In a column in the Canadian paper The Globe and Mail where readers share their experiences of having been caught gossiping, one man recounts: “My boss wants to fire me because I commented on his big teeth and bad breath. One specific employee told the boss that I was the main contributor to the gossip, and he’s had it in for me ever since.”

 “What should I do?” the reader then asks. 

Of course, the main advice to people who find themselves in such sticky situations, is to first of all, to stay clear of gossip altogether. But as the author notes, “The offices and factory floors would be pretty empty in Canada if employees were routinely fired for gossiping about their bosses.”

Most experts, however, do agree that gossip can sink a career. Your boss may not explicitly tell you why you are let go, but you wouldn’t be too far off to assume that it was because she caught you gossiping.

And in the current work setting where people gossip more and more online and via group chats such as WhatsApp, the risk of getting caught is even greater as conversations can be recorded and messages screen shot.

What to do when you’re caught

If you are caught, don’t deny it or lie –especially if the gossip is in writing. Mark Rutte saw that the consequences of lying were even worse than getting caught.

Most experts agree that the best strategy is to own it.  “Like mold in the basement, the damage caused by being linked to gossip continues to grow if left unchecked,” Michael Stern (an expert on workplace culture) explains.  “If you know you’ve been caught, don’t pretend you weren’t. You need to have a face-to-face talk with the other person and attempt to put the comments in context and apologize if necessary.

However, according to Jane Burnett, it’s best not to do it too quickly, as the apology may come across as insincere: it will look like you are more sorry for getting caught. Wait a bit, then promise the third party that this will never happen again, and that you will handle such situations differently in the future.

Is this strategy sound? Recently, gossip emerging from Dutch party D66 came out into the open: that, apparently, politician and informant Johan Remkes has a drinking problem. Sigrid Kaag, the leader of Dutch party D66, immediately took responsibility and came clean. “The words have been withdrawn immediately,” she claimed at the start of a parliamentary session. However, the damage was done and she and her party still came under fire. Certain politicians called them ‘cowards’ and described the gossip as ‘sad talks.’ “This says something about the way you look at politics. Is this your new leadership?” SP party chairman Lilian Marijnissen asked Kaag.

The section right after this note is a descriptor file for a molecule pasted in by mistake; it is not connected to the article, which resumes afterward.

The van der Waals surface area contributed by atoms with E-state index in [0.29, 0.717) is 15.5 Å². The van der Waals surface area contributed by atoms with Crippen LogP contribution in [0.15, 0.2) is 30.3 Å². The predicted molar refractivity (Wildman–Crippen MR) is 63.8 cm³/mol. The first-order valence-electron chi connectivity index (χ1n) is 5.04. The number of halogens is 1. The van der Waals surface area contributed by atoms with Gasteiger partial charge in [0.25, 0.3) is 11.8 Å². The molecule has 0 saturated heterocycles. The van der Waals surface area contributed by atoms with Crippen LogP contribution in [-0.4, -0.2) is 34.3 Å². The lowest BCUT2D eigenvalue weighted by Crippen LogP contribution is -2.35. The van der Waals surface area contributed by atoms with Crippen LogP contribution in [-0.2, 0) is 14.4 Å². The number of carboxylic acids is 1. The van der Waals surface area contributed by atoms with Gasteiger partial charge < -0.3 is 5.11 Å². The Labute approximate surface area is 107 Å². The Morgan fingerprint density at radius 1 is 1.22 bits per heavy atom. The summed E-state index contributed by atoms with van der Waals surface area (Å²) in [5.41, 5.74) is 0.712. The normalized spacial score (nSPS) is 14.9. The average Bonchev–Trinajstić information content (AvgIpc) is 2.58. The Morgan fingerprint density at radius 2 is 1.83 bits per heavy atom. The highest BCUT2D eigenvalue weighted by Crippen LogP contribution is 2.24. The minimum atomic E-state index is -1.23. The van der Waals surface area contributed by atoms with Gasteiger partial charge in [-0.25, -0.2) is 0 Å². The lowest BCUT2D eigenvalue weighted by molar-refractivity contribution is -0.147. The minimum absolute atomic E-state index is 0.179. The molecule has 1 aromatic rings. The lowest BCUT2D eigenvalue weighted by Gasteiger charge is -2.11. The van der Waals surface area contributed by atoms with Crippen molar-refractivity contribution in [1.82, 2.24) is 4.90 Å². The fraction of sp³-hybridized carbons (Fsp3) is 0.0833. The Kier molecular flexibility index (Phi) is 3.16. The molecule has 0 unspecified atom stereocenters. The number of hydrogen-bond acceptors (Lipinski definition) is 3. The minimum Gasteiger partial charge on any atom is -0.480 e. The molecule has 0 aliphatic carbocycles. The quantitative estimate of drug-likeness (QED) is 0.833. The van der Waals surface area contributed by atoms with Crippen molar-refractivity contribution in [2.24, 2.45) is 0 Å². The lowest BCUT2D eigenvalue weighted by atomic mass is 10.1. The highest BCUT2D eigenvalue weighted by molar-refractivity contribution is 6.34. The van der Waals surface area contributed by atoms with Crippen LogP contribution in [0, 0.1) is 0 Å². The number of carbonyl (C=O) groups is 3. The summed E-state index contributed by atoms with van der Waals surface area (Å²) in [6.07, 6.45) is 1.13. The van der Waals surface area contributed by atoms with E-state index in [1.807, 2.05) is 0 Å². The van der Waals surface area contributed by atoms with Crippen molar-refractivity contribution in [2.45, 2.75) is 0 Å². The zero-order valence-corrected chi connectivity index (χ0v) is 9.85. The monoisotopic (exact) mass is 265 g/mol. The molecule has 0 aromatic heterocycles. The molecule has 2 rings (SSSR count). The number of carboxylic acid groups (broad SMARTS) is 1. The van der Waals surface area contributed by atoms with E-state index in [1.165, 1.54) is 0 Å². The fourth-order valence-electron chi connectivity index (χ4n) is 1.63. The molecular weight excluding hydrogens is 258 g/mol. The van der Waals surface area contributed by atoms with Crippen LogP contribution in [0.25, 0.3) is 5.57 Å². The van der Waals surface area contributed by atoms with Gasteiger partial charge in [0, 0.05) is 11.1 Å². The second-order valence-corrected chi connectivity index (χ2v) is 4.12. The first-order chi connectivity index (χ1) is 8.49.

The moral of the story? Don’t get caught!

Dominique Darmon is a lecturer at The Hague University for Applied Sciences since 2012. She teaches courses such as Journalism and Media, Corporate Communications and Cross Cultural Communication Management. She coaches first year students and also supervises third years for their final papers and internships. Dominique has more than fifteen years of experience as a television producer: she worked for the Canadian Broadcasting Corporation, for Vision TV, (Canada’s national, multi-faith television network) and produced documentaries for OMNI Television, (a Canadian multi-cultural station). Dominique then worked for SNV (Netherlands Development Organisation) as international campaign manager. She designed, coordinated, and implemented the ‘Making a Difference’ campaign in association with Euronews. Her work took her around the world, to places such as Russia, Indonesia, Cuba, Iraq, Cambodia, Malawi, Kenya, Uganda, Ethiopia and Papua New Guinea.